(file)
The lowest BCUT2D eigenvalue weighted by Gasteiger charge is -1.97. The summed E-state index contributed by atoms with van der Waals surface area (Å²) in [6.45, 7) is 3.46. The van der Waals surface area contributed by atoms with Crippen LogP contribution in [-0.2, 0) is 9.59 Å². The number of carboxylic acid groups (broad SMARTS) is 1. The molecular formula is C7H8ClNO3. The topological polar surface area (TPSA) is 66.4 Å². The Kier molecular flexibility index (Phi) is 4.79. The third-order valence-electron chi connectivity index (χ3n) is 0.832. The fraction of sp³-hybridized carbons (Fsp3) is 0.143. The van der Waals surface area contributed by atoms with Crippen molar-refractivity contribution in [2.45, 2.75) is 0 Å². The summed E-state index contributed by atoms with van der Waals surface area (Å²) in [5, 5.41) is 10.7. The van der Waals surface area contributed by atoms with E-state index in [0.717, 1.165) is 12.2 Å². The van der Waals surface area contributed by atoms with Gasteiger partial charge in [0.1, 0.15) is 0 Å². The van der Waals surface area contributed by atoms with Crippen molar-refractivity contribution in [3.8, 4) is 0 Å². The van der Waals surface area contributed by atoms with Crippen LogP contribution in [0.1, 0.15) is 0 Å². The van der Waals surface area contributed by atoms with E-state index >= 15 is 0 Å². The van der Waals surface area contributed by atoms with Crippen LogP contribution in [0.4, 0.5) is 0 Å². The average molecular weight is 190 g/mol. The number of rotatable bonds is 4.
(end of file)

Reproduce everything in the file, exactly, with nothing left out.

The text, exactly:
The lowest BCUT2D eigenvalue weighted by Gasteiger charge is -1.97. The summed E-state index contributed by atoms with van der Waals surface area (Å²) in [6.45, 7) is 3.46. The van der Waals surface area contributed by atoms with Crippen LogP contribution in [-0.2, 0) is 9.59 Å². The number of carboxylic acid groups (broad SMARTS) is 1. The molecular formula is C7H8ClNO3. The topological polar surface area (TPSA) is 66.4 Å². The Kier molecular flexibility index (Phi) is 4.79. The third-order valence-electron chi connectivity index (χ3n) is 0.832. The fraction of sp³-hybridized carbons (Fsp3) is 0.143. The van der Waals surface area contributed by atoms with Crippen molar-refractivity contribution in [2.45, 2.75) is 0 Å². The summed E-state index contributed by atoms with van der Waals surface area (Å²) in [5, 5.41) is 10.7. The van der Waals surface area contributed by atoms with E-state index in [0.717, 1.165) is 12.2 Å². The van der Waals surface area contributed by atoms with Gasteiger partial charge in [0.1, 0.15) is 0 Å². The van der Waals surface area contributed by atoms with Crippen molar-refractivity contribution in [3.8, 4) is 0 Å². The van der Waals surface area contributed by atoms with Crippen LogP contribution in [0.1, 0.15) is 0 Å². The van der Waals surface area contributed by atoms with E-state index >= 15 is 0 Å². The van der Waals surface area contributed by atoms with Crippen LogP contribution in [0.4, 0.5) is 0 Å². The average molecular weight is 190 g/mol. The number of rotatable bonds is 4.